- Any information about buyers that may vary from prospective buyers that could have an effect on earning potential – like location;
- Statement explaining how buyers can obtain proof of earnings claims; and
- If your claims focus on industry-wide performance trends, you must have evidence showing how your offer is at least as good, or better, than the industry benchmarks.
Essentially, the earnings claim statement requirement for the new FTC business rules can be broken down into one simple sentence: If you make any earnings claims, you better have the material to back it up clearly and conspicuously.
FTC Business Opportunity Rule Obligation #3: Be Truthful & Other Miscellaneous Don’ts
The third obligation of the new FTC business rules is straightforward: Don’t do anything that’s already prohibited, and make sure you don’t have conflicting information across your one-page disclosure statement, earnings statement, or supporting material. Other “don’ts” include:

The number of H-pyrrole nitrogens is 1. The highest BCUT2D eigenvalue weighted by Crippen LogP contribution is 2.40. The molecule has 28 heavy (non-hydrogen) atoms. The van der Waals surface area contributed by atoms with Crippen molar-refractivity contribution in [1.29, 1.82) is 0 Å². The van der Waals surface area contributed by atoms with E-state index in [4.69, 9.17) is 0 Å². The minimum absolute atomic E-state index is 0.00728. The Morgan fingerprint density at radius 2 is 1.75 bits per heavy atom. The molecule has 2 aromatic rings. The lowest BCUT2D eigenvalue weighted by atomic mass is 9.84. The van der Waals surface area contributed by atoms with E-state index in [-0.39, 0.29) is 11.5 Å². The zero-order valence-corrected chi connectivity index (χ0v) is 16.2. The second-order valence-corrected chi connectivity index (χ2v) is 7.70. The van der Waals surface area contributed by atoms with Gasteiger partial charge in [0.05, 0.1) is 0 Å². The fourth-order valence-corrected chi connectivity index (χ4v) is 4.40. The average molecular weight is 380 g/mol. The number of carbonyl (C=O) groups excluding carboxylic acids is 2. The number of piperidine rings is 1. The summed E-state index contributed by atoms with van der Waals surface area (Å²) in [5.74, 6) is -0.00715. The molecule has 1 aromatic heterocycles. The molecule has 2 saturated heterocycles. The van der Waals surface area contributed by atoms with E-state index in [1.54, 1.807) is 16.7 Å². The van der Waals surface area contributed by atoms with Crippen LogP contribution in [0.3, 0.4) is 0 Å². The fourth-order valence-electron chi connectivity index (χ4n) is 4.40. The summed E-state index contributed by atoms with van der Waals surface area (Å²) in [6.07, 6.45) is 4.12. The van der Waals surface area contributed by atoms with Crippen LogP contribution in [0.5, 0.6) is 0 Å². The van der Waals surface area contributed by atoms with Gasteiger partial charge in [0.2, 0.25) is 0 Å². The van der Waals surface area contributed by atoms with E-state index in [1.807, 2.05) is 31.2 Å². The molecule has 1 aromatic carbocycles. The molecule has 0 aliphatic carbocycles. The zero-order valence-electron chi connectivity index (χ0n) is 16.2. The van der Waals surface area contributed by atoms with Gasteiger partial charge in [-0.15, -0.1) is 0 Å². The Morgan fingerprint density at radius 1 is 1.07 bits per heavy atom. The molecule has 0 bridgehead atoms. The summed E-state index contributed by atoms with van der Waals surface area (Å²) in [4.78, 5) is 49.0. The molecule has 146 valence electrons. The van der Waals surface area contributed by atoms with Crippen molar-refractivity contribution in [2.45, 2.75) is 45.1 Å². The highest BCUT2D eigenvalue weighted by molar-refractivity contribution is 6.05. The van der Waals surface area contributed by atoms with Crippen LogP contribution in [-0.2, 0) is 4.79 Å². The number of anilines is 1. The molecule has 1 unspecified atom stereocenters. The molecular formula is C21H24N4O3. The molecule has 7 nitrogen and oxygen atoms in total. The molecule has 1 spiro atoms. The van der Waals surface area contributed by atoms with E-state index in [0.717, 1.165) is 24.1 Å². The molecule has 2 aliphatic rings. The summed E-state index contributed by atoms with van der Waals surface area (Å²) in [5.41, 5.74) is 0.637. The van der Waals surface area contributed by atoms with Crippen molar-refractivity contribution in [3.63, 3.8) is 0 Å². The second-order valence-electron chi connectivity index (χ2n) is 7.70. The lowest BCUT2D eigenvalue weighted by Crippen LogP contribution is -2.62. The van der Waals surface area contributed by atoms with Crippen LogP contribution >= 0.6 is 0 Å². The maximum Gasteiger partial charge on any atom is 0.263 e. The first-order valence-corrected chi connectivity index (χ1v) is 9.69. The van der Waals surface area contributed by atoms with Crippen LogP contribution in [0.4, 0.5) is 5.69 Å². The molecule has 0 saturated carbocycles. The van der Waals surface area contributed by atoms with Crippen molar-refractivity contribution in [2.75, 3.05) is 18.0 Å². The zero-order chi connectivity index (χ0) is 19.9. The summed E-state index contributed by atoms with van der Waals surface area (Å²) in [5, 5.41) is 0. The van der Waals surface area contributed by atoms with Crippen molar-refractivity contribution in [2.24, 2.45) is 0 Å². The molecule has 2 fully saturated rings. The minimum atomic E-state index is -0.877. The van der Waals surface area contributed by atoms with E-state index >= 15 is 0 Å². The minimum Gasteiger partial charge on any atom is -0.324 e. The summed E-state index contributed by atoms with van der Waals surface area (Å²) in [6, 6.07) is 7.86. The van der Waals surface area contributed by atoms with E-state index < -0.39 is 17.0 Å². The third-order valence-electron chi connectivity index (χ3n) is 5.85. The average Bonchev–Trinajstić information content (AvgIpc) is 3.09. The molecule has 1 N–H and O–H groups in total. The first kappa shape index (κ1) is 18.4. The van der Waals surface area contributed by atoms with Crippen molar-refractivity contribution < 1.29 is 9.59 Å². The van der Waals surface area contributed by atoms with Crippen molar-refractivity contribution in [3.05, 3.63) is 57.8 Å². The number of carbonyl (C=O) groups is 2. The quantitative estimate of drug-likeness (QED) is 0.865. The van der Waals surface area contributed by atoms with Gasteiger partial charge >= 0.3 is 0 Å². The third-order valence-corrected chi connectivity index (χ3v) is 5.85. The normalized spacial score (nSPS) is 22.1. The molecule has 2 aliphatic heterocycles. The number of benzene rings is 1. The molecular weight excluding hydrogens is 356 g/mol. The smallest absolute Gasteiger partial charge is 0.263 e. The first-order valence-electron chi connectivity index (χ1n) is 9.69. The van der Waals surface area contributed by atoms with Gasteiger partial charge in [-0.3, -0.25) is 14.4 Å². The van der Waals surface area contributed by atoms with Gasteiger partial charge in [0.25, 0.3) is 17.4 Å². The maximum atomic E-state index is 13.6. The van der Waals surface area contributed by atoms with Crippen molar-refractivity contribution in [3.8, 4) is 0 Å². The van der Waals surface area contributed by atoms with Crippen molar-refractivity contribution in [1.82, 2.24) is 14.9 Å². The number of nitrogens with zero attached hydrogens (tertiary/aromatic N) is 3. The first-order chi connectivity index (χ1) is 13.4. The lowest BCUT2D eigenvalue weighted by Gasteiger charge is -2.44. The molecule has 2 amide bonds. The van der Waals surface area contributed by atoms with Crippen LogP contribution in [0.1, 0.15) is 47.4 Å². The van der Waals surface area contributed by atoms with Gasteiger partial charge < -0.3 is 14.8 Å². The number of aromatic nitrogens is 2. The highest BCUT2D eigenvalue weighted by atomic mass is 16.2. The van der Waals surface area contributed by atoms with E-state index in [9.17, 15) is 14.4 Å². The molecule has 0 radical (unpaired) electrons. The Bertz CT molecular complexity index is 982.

- Don’t lie.
- Don’t tell people they’ll have exclusive territories if they won’t.
- Don’t embellish the likelihood of getting clients.
- Don’t keep secret a relationship—whether familial, friendly or business-related—you may have with any person highlighted in your marketing material as having had great success with the given bizopp.
- Don’t tell people you’re offering them a job if you’re really selling them a business.
What Should You Do If The New FTC Business Rules Will Affect Your Business
While there are upsides to the new FTC business opportunity rules, it will be interesting to watch how the regulations affect various bizopp affiliate marketing businesses down the line. If you operate a bizopp and maintain an online presence, you may want to contact an Internet lawyer who can audit your site and make sure you’re in compliance with the new regulations. Furthermore, if you do make earnings claims in your marketing material, it’s wise to have a lawyer well-versed in affiliate marketing law draft the required earnings statement.
Sniegowski, Don (11/22/2011). FTC Issues Final Business Opportunity Rule. Retrieved from http://www.cdt.org/files/pdfs/20111129_medjustice_complaint.pdf on 12/5/2011.